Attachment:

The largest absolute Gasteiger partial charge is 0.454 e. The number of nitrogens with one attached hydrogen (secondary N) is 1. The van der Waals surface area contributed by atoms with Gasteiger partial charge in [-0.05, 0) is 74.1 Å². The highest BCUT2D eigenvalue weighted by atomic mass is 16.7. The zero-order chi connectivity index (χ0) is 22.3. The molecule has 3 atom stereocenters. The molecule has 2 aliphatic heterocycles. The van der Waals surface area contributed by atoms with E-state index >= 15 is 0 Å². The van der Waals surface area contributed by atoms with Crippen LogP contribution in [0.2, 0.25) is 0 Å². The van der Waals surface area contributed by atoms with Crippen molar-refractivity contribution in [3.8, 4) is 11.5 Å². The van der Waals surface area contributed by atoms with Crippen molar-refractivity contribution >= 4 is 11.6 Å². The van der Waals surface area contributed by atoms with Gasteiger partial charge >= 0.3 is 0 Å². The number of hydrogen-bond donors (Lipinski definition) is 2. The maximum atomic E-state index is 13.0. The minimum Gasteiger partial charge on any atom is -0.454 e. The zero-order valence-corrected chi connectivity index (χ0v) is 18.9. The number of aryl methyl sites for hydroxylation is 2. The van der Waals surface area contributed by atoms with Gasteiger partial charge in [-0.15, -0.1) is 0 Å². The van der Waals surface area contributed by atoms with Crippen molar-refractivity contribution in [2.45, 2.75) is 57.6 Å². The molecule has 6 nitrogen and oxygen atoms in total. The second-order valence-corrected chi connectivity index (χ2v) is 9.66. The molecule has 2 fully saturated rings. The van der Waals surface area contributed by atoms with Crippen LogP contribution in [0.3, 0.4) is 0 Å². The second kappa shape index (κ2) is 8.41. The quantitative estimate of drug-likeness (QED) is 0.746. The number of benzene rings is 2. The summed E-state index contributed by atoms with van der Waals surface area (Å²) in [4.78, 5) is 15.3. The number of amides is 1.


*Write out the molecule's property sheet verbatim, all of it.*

The largest absolute Gasteiger partial charge is 0.454 e. The number of nitrogens with one attached hydrogen (secondary N) is 1. The van der Waals surface area contributed by atoms with Gasteiger partial charge in [-0.05, 0) is 74.1 Å². The highest BCUT2D eigenvalue weighted by atomic mass is 16.7. The zero-order chi connectivity index (χ0) is 22.3. The molecule has 3 atom stereocenters. The molecule has 2 aliphatic heterocycles. The van der Waals surface area contributed by atoms with E-state index >= 15 is 0 Å². The van der Waals surface area contributed by atoms with Crippen LogP contribution in [0.2, 0.25) is 0 Å². The van der Waals surface area contributed by atoms with Crippen molar-refractivity contribution in [3.8, 4) is 11.5 Å². The van der Waals surface area contributed by atoms with Crippen molar-refractivity contribution >= 4 is 11.6 Å². The van der Waals surface area contributed by atoms with Gasteiger partial charge >= 0.3 is 0 Å². The number of hydrogen-bond donors (Lipinski definition) is 2. The maximum atomic E-state index is 13.0. The minimum Gasteiger partial charge on any atom is -0.454 e. The zero-order valence-corrected chi connectivity index (χ0v) is 18.9. The number of aryl methyl sites for hydroxylation is 2. The van der Waals surface area contributed by atoms with Gasteiger partial charge in [-0.15, -0.1) is 0 Å². The van der Waals surface area contributed by atoms with Crippen molar-refractivity contribution in [2.45, 2.75) is 57.6 Å². The molecule has 6 nitrogen and oxygen atoms in total. The second-order valence-corrected chi connectivity index (χ2v) is 9.66. The molecule has 2 fully saturated rings. The van der Waals surface area contributed by atoms with Crippen LogP contribution in [0.3, 0.4) is 0 Å². The second kappa shape index (κ2) is 8.41. The quantitative estimate of drug-likeness (QED) is 0.746. The number of benzene rings is 2. The summed E-state index contributed by atoms with van der Waals surface area (Å²) in [4.78, 5) is 15.3. The number of amides is 1.